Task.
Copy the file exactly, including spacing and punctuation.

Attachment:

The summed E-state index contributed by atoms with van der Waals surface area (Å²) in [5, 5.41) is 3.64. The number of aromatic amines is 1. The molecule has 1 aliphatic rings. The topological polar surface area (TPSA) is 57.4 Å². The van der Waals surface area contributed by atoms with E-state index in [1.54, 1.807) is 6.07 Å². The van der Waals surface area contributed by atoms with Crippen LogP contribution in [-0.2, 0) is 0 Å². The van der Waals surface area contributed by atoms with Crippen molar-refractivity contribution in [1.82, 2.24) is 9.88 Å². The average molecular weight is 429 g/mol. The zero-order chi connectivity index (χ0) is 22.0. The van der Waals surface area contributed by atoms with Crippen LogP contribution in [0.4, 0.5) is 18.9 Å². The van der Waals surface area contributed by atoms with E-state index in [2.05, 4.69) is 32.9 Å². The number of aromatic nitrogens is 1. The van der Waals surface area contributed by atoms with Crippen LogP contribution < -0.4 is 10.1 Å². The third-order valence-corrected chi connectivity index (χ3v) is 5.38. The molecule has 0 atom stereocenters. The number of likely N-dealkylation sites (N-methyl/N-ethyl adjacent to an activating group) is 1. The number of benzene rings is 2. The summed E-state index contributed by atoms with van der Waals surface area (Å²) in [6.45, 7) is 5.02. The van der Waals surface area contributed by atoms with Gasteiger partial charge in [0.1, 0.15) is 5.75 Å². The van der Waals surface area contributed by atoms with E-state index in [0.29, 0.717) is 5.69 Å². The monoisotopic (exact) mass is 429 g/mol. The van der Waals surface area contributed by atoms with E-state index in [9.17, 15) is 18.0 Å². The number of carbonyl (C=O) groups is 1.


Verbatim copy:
The summed E-state index contributed by atoms with van der Waals surface area (Å²) in [5, 5.41) is 3.64. The number of aromatic amines is 1. The molecule has 1 aliphatic rings. The topological polar surface area (TPSA) is 57.4 Å². The van der Waals surface area contributed by atoms with E-state index in [1.54, 1.807) is 6.07 Å². The van der Waals surface area contributed by atoms with Crippen LogP contribution in [-0.2, 0) is 0 Å². The van der Waals surface area contributed by atoms with Crippen molar-refractivity contribution in [1.82, 2.24) is 9.88 Å². The average molecular weight is 429 g/mol. The zero-order chi connectivity index (χ0) is 22.0. The van der Waals surface area contributed by atoms with Crippen LogP contribution in [0.4, 0.5) is 18.9 Å². The van der Waals surface area contributed by atoms with E-state index in [2.05, 4.69) is 32.9 Å². The number of aromatic nitrogens is 1. The van der Waals surface area contributed by atoms with Crippen LogP contribution < -0.4 is 10.1 Å². The third-order valence-corrected chi connectivity index (χ3v) is 5.38. The molecule has 0 atom stereocenters. The number of likely N-dealkylation sites (N-methyl/N-ethyl adjacent to an activating group) is 1. The number of benzene rings is 2. The summed E-state index contributed by atoms with van der Waals surface area (Å²) in [6.45, 7) is 5.02. The van der Waals surface area contributed by atoms with Gasteiger partial charge in [0.1, 0.15) is 5.75 Å². The van der Waals surface area contributed by atoms with E-state index in [0.29, 0.717) is 5.69 Å². The monoisotopic (exact) mass is 429 g/mol. The van der Waals surface area contributed by atoms with E-state index in [9.17, 15) is 18.0 Å². The number of carbonyl (C=O) groups is 1.